Given the role of oxidative stress and inflammation in pathogenesis and progression of DN, interventions aimed at restoring these pathological mechanisms may be effective in retarding end-stage renal disease progression.
In this regard, MMF treatment showed beneficial effects mediated by its anti-inflammatory properties; nevertheless, MMF effects on Nrf2-Keap1 pathway also contributed to its salutary outcomes. The MMF treatment did not affect Nrf2 expression; however, it induced a marked decrement in Keap1 expression. Therefore we hypothesize that MMF induces the Nrf2 stabilization and its subsequent translocation into the nucleus; however, further analysis is needed to elucidate this point. Accumulated Nrf2 binds to a cis-acting antioxidant/electrophile responsive element and activates the transcription of a cluster of genes encoding for antioxidant and cytoprotective enzymes, all of which can counteract inflammatory and oxidative damage by enhancing the removal of cytotoxic electrophiles or ROS in cells [15, 16]. Accordingly we found an increased expression of HO-1 CAT, SOD-1, and GPx-1 in MMF-treated diabetic rats.
On the other hand, there are at least three mechanisms that could explain the downregulation of Keap1 induced by MMF: (1) ubiquitination of Keap1 in parallel with inhibition of Keap1 dependent ubiquitination of Nrf2 , (2) increased binding of sequestosome 1 to Keap1 promoting its ubiquitination , and finally (3) as has been demonstrated, phosphorylation and dephosphorylation of tyrosine 141 causing destabilization and degradation of Keap1, leading to the release of Nrf2 . However, the effect of MMF on the degradation pathway and turnover profile of Keap1 remains to be elucidated. Modulation of Nrf2 signaling may have profound effects on other redox-sensitive inflammation-regulating transcription factors, such as NF-κB and AP-1 [15, 33].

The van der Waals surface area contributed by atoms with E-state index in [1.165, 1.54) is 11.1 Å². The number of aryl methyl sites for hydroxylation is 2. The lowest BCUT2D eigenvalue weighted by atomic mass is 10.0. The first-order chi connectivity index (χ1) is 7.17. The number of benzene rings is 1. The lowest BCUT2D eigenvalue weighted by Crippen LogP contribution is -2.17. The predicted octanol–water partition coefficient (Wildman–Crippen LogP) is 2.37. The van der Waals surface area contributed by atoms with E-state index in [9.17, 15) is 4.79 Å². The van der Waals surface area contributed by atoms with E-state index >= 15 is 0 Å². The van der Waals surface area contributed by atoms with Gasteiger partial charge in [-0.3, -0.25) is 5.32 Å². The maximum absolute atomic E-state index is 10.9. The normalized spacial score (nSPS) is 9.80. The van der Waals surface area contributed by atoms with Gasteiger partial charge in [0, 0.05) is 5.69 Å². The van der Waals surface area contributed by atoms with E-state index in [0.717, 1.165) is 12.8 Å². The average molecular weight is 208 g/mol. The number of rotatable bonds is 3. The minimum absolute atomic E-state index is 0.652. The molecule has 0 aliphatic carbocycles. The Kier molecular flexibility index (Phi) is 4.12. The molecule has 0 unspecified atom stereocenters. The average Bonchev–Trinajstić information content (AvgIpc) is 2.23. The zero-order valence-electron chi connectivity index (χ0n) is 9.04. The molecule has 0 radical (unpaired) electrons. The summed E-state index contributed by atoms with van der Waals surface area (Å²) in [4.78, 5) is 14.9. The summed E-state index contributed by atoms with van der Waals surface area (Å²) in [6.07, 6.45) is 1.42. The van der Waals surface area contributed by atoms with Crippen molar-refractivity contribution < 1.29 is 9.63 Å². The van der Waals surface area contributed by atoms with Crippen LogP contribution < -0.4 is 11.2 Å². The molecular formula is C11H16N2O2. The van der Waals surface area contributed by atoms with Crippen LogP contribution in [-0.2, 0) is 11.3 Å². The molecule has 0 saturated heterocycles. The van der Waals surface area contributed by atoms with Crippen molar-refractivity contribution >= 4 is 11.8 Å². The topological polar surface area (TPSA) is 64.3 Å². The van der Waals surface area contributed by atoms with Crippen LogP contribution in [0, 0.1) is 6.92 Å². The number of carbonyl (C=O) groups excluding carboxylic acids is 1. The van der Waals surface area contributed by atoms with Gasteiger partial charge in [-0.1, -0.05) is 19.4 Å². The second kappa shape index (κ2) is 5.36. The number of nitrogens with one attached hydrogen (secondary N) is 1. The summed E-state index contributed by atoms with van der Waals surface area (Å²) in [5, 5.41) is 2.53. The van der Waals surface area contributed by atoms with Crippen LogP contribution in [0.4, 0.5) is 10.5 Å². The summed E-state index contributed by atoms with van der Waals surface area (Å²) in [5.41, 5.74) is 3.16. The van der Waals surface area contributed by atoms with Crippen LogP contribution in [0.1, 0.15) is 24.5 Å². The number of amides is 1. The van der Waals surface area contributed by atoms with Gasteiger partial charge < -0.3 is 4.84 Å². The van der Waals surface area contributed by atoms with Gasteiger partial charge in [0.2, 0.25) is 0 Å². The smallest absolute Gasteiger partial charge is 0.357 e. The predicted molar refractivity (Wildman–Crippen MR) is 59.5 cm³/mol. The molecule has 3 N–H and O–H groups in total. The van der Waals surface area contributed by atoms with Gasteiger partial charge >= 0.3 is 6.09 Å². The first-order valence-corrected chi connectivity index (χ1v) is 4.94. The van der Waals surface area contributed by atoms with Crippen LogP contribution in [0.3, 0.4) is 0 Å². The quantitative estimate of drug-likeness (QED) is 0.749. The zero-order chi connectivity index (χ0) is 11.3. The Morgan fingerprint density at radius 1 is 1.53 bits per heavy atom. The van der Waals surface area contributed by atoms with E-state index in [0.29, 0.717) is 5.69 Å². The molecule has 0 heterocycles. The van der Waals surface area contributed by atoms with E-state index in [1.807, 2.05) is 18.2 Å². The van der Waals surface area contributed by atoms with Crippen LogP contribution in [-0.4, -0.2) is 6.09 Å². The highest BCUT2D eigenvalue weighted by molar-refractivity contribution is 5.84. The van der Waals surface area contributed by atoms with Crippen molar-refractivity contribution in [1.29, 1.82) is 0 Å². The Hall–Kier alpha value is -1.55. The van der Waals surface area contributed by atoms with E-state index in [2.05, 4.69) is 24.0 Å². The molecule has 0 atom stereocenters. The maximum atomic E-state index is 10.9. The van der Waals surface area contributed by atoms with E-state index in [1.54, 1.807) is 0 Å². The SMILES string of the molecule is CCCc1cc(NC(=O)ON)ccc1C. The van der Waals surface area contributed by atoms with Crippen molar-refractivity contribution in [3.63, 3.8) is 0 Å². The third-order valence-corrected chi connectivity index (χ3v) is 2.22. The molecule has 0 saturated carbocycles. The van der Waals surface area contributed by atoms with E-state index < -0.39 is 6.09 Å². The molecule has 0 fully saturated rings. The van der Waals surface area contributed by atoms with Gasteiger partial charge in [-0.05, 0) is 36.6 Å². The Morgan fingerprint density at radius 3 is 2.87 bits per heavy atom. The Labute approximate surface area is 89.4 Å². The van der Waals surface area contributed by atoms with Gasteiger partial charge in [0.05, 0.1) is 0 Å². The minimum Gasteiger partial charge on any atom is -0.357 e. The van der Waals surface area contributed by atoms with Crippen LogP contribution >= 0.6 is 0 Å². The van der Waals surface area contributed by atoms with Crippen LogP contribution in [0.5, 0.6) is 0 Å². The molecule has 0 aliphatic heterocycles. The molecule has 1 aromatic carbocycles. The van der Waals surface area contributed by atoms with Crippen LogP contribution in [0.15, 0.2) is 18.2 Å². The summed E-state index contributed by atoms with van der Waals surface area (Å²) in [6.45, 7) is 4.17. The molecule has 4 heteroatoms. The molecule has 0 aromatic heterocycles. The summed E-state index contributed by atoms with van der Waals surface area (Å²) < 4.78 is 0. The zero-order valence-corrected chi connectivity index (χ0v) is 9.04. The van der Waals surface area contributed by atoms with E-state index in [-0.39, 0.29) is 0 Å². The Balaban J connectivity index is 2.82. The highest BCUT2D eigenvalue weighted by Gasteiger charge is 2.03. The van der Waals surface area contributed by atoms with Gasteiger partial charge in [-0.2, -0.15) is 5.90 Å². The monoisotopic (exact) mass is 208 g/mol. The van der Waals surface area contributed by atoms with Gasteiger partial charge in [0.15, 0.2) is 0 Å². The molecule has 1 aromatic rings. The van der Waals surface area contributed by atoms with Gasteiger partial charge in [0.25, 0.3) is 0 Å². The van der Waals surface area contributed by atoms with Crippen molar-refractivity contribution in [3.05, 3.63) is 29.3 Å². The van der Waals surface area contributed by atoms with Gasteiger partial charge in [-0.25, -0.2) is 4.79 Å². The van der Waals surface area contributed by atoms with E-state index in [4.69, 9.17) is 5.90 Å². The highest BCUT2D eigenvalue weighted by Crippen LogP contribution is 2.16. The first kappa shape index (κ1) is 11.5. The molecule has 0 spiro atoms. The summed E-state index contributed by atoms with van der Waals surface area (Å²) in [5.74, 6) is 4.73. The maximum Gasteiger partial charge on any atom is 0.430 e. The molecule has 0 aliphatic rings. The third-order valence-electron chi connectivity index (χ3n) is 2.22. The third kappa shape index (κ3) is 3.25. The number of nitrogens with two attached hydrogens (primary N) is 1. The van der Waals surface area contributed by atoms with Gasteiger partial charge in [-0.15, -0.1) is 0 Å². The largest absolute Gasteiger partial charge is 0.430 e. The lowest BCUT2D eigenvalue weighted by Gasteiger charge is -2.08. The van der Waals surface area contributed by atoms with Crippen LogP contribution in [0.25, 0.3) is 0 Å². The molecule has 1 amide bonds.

Podocyte slit diaphragm-associated proteins play a central role in maintaining the size-selective barrier, and podocyte injury or activation contributes to albuminuria and overt proteinuria in DN. Our results show an increase in nephrin in renal cortex as well as urine in diabetic group, suggesting that slit-pore composition is perturbed by hyperglycemia, inflammation, oxidative stress, and hyperfiltration. Following a change in slit-pore composition, this destabilizes and consequently disrupts the glomerular filtration barrier structure, thereby leading to podocyte loss, nephrinuria, and albuminuria. We hypothesize that, as a protective mechanism, the nephrin expression is upregulated to counteract the loss and maintain the glomerular filtration barrier functional. The MMF treatment enhances the nephrin expression in cortex and prevents its urinary loss. Other studies report that MMF treatment reduces glomerular expression of desmin/MCP-1, increases the expression of nephrin and podocin, prevents the loss of podocytes, attenuates mesangial expansion and profibrotic mRNA expressions, and subsequently reduces urinary albumin excretion [5, 6, 21, 22].
An interesting finding is that the proinflammatory and profibrotic cytokines in plasma and kidney were decreased by the anti-inflammatory treatment and correlate with the renal function and oxidative stress. Additionally, we show the effect of anti-inflammatory treatment (MMF) on Nrf2 a master regulator of cellular detoxification responses and redox status which has been suggested that may induce anti-inflammatory effects in DN.
Our results demonstrate that MMF treatment was able to ameliorate glomerular injury and interstitial fibrosis and minimize inflammation and oxidative stress possibly in Nrf2-Keap1 dependent fashion. Furthermore, our results describe an additional mechanism for anti-inflammatory therapy protection through the Nrf2 pathway and negative regulation of TGF-β1, IL-1β, and IL-6.
The beneficial role of anti-inflammatory treatment in protecting against the loss of nephrin is thought to arise from its antioxidant and anti-inflammatory effects on podocytes. Furthermore, even though previous studies showed a podocyte-protective effect of MMF administration, the underlying mechanism has not been revealed.
Conflict of Interests
The authors declare that they have no competing interests.
This study was supported by the National Council of Science and Technology (CONACYT) Mexico, Research Grants 133232 to Laura-Gabriela Sánchez-Lozada, 167949 to Edilia Tapia, and 155604 to Horacio Osorio-Alonso, and by Fondos del Gasto Directo Autorizado a la Subdirección de Investigación Básica, INC “Ignacio Chávez.”